Equanimity

Before I really understood what it meant, I'd have thought equanimity was a rather dull aspiration. However, equanimity is now my master value - the enduring star on my frame of reference for life. So why this change?

Equanimity means to "maintain mental calmness, composure, and evenness of temper, especially in a difficult situation."

At times we can generate anger and hostility towards others, only to regret our rather instantaneous reaction later. Such irritable reactivity is all the more likely when we are stressed with deadlines, pressures, and problems, have not slept well or feel run down. And then we can spend days regretting our actions. At other times we can feel that the world is stacking the odds against us, and we might even feel self-pity, and wallow in our low mood, helplessly giving up on projects, plans and aspirations that are dear to us. We can also lose our mental equilibrium when we go into orbit with our excitement. Our elation may quickly descend down the mood helter-skelter into anger, fear, guilt and shame if we suddenly come up against something that stops us in our tracks.

Often these changing emotions come hand-in-hand with a whole stash of thoughts that ratchet up the emotion. Remember the last time you felt angry...your mind probably went into all sorts of judgments about what SHOULD or SHOULD NOT have happened, and what a defective person it was who has crossed you in this way. Or when you were low, your mind almost certainly jumped to a supply of depressed thoughts about how you were a failure, and life never went your way, how you are always ending up feeling intolerably despondent, and what a drag it all is.

So if we manage to balance our reaction early, softening it with equanimity we can often allow a feeling to pass through our awareness before it snowballs into an overwhelming experience. Generating equanimity allows us to accept the highs and lows in life without getting totally taken over by the feelings. This means we feel the full range of emotions without being consumed by them. It means we can experience the feeling whilst knowing it is transient and not getting too caught up and identified with it. This way we can develop deeper fulfilment, satisfaction and joy, and be less caught up in the more flitting feelings that come and go.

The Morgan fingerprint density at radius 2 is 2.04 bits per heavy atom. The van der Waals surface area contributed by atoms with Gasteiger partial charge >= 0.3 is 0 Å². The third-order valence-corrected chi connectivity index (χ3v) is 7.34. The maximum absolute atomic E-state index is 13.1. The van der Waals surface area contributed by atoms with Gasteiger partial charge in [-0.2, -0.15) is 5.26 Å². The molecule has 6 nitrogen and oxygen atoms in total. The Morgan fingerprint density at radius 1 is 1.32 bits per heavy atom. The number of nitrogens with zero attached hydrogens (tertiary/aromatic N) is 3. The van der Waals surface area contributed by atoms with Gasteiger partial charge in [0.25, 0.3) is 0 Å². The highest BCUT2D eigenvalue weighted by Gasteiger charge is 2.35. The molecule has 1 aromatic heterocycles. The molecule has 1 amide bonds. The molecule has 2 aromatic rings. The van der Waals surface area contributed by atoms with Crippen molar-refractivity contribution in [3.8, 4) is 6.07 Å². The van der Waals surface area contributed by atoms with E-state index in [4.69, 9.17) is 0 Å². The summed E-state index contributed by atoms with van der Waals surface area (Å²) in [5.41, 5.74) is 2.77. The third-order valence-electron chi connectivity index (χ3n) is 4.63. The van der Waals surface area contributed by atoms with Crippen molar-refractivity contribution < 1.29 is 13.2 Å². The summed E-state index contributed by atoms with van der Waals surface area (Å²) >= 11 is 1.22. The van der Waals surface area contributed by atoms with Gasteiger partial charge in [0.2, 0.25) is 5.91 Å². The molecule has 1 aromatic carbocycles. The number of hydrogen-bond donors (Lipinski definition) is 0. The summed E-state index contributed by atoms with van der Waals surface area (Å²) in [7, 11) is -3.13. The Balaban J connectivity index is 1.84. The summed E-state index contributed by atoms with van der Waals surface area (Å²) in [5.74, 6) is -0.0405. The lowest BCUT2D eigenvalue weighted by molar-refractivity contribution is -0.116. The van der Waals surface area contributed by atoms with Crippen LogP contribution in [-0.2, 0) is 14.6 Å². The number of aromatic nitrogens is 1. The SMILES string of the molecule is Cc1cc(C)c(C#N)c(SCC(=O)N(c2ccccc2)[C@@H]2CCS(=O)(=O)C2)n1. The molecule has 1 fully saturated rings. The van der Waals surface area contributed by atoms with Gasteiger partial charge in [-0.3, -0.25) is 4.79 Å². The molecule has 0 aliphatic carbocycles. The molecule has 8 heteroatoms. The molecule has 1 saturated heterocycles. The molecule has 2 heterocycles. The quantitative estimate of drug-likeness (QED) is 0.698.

This is an extremely practical strength to develop as it means we can be more stable in our mood, and more balanced and consistent in our actions. By being able to not get blindly caught up in an emotion, we can remain connected to what is important to us in life, and carry on moving towards our values.

In order to develop an even mind and mood it can help us to foreground it as something we are developing, keeping in mind our aspiration. It is also incredibly powerful to remain body-aware, so really having a sense of your own body. You can focus on the physical sensations of any part of your body to bring you back into the here-and-now. A particularly useful focus is the breath, as this is always present, and always moving. It draws us into the present moment. Another advantage of focusing on the breath is that we can consciously slow it down, directly settling our nervous systems into a more equanimous mode - activating the parasympathetic nervous system. A regular practice of mindfulness meditation can also help us maintain equanimity by developing our self-awareness, our awareness of how transient feelings and thoughts are, and our ability to step back from these experiences. Loving-kindness (compassion) meditation can also help us move more easily to a less hostile stance and become more accepting of other people, however they are towards us.

In my coaching and training work, I help you strengthen the skills that develop equanimity, enabling you to live a meaningful, satisfying life, with rich and rewarding relationships.

Contact me on jenny@contextualyse.com or 020 3409 2545.

Wellbeing

 

We hope to encourage and inspire you to find ways of improving the wellbeing of you and your team. Addressing issues upstream gives us a chance to prevent burnout, illness, and impaired productivity.